Internet Information Server's Attachment to Windows

For better or for worse, Microsoft Corp. has always made the integration of its Web server platforms and its Windows NT operating systems a top priority. With the introduction of Windows 2000 and its integrated Web server platform Internet Information Server (IIS) 5.0, Microsoft (www.microsoft.com) upped the ante, tying the performance and scalability of IIS 5.0 directly to the enhancements included in Windows 2000.

IIS 1.0 debuted in late 1995, and was bundled as part of Microsoft’s BackOffice Server 2.0 the following April. At the time, IIS could lay claim to some measure of cross-platform support: It ran natively -- under Windows NT 3.51 -- on both the Intel and the Alpha microprocessors, as well as on Silicon Graphics Inc.’s (www.sgi.com) MIPS microprocessor and IBM Corp.’s (www.ibm.com) PowerPC.

In November 1996, Microsoft started shipping IIS 2.0 with every copy of its new Windows NT 4.0 Server operating system. Shortly thereafter, Redmond made IIS 3.0 available as a free download. The 4.0 version was released in November 1997 as part of the Windows NT 4.0 Option Pack, and was also distributed free-of-charge.

Although the run from IIS 1.0 to IIS 4.0 took less than two years, IIS 5.0 itself was nearly two years in the making. When it did appear -- as a fully integrated component of the Windows 2000 Server and Windows 2000 Advanced Server operating systems -- it lacked the support for heterogeneous microprocessor architectures that had distinguished its predecessors.

Competitors Apache and iPlanet Web Server still offer broad cross-platform support, but IIS 5.0 runs only on Windows 2000 Server or Windows 2000 Advanced Server. Moreover, in the aftermath of Compaq Computer Corp.’s decision to discontinue support for Windows 2000 development on its Alpha microprocessor, Windows 2000 and IIS 5.0 now run exclusively on microprocessors from Intel Corp. (www.intel.com).

Microsoft says IIS 5.0 is the most stable Web server platform it has produced, acknowledging that a measure of IIS 5.0’s stability and scalability enhancements stem from its tight integration with the Windows 2000 operating system. The company is seeking to leverage Windows 2000 and IIS 5.0, and position both as ideal platforms for e-commerce and for application service providers (ASP).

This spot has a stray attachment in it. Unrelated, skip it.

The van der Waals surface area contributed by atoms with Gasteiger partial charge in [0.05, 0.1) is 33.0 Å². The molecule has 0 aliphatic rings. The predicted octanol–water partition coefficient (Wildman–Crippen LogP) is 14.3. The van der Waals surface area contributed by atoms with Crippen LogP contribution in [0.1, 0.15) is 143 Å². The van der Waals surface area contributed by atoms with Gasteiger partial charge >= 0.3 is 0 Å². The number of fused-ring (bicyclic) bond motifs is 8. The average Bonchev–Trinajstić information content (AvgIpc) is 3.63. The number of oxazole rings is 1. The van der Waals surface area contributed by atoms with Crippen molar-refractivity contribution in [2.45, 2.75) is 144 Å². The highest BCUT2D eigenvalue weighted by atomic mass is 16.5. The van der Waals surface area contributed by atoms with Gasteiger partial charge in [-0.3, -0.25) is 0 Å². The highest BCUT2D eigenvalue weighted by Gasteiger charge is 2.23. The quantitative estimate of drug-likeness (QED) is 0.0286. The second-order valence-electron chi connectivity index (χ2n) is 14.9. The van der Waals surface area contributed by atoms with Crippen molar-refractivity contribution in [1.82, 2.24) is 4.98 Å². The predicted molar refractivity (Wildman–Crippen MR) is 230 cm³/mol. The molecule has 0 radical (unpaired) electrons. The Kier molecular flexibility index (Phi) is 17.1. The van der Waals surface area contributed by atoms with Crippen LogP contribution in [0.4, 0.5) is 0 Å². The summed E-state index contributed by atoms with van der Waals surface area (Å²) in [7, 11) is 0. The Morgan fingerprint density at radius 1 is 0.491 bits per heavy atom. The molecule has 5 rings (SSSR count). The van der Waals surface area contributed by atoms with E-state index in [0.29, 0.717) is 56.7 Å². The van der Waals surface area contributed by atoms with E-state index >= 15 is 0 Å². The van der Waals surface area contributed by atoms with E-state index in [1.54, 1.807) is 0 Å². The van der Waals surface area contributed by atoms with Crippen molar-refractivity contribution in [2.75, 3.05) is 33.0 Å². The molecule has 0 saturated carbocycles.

That said, enterprises can leverage IIS 5.0 in tandem with Windows 2000 Advanced Server’s TCP/IP load-balancing and Microsoft Cluster Services (MSCS) to enhance both scalability and availability. TCP/IP load-balancing lets administrators distribute a workload among a number of different IIS servers, while MSCS provides failover services in the event of a system crash. Microsoft officials hope TCP/IP load-balancing and MSCS’ failover services prove to be attractive technologies to both e-commerce outfits and to ASPs.

IIS 5.0 provides additional support for Windows-centric technologies such as Web folders and Microsoft’s FrontPage Server extensions. Web Folders let users on Windows NT 4.0 or Windows 2000 client machines access folders on a WebDAV-compliant server as if the contents of such folders resided locally on their own machines.

IIS 5.0’s FrontPage Server extensions support lets administrators use Microsoft's FrontPage authoring and management features to administer Web site environments by means of a graphical interface. Most importantly, Microsoft officials say, FrontPage eases the problem of distributed Web page authoring, and lets authorized users create, edit, or post Web pages to IIS from remote locations.

Like its competitors, IIS 5.0 offers support for Secure Sockets Layer (SSL) and for the HTTP 1.1 standard. However, Microsoft officials say IIS’s support for host headers can allow organizations to host multiple Web sites on a single machine running either Windows 2000 Server or Windows 2000 Advanced Server -- while using only one IP address.

IIS 5.0 supports HTTP compression, which Microsoft says allows faster transmission of pages between an IIS 5.0 Web server and compression-enabled clients. Like its predecessors, IIS includes an integrated FTP server, which supports the FTP Restart extensions to the FTP protocol. FTP Restart lets users resume downloads in the event of an interruption.

Graphics: Breakdown of Web servers and operating systems among the Fortune 500.